Too fancy by half
I'll admit it: the fanciest restaurant I ever worked in was a Country Kitchen. I'm also one of those people who can't keep a straight face while the poor waitstaff at fancy restaurants are explaining the night's specials to me, using phrases like "balsamic vinegars" and "perfectly aged" and "oil infused with truffles."
So, okay, I probably wasn't the desired audience for Phoebe Damrosch's memoir Service Included: Four-Star Secrets of an Eavesdropping Waiter. I wanted to like it. I like food. I like memoirs starring saucy service types (Debra Ginsberg's memoir Waiting: The True Confessions of a Waitress, is one of my favorite books ever, and she provides a blurb on the back of this book.). So why didn't I like this book?
Well, I can't say I've ever had a whole lot of interest in Chef Thomas Keller or his famous California restaurant, French Laundry. Damrosch details her time spent working in his New York restaurant, Per Se, as well as her budding romance with the restaurant's sommelier Andre. Her descriptions of how tricky it is to work in a restaurant of that caliber are evocative; she makes the food sound delicious and she even does a good job of describing personality clashes between some of the restaurant's staff.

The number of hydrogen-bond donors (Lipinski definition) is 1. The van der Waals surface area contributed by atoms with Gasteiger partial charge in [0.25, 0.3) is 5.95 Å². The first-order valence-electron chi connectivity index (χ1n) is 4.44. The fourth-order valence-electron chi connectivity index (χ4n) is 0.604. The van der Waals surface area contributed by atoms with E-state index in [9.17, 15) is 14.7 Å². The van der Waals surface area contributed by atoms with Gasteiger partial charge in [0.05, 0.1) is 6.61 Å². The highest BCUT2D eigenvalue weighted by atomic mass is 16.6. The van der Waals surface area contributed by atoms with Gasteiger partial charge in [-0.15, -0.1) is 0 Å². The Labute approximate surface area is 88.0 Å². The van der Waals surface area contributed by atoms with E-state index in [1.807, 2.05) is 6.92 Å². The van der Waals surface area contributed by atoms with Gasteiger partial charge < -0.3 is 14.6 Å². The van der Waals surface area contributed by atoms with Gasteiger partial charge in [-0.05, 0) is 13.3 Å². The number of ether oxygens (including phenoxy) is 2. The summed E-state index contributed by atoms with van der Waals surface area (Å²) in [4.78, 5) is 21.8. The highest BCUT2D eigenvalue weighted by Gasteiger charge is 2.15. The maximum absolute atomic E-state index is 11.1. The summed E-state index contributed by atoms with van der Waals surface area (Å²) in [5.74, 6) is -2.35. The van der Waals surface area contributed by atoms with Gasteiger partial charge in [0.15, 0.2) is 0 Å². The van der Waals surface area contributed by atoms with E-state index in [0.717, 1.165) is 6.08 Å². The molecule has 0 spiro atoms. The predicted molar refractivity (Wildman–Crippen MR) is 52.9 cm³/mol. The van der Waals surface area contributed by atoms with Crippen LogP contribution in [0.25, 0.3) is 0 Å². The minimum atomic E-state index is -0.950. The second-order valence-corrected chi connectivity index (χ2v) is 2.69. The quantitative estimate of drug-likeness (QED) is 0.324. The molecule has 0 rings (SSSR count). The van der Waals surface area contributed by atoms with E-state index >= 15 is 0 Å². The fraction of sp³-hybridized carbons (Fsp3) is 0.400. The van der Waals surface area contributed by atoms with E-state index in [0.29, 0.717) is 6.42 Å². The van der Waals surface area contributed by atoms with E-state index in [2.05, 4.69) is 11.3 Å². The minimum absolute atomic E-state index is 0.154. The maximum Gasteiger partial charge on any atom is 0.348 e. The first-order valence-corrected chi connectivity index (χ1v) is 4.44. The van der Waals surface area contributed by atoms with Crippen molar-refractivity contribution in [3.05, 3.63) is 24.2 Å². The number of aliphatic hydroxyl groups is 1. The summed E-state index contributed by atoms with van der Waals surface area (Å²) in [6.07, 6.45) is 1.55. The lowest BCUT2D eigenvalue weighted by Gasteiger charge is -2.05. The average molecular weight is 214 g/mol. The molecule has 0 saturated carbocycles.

But it just didn't grab me. It didn't have the out-and-out vulgarity of Anthony Bourdain's Kitchen Confidential, and it certainly didn't have the earthiness of Ginsberg's memoir. But who knows? Someone with a more refined palate than mine might find a lot to enjoy here.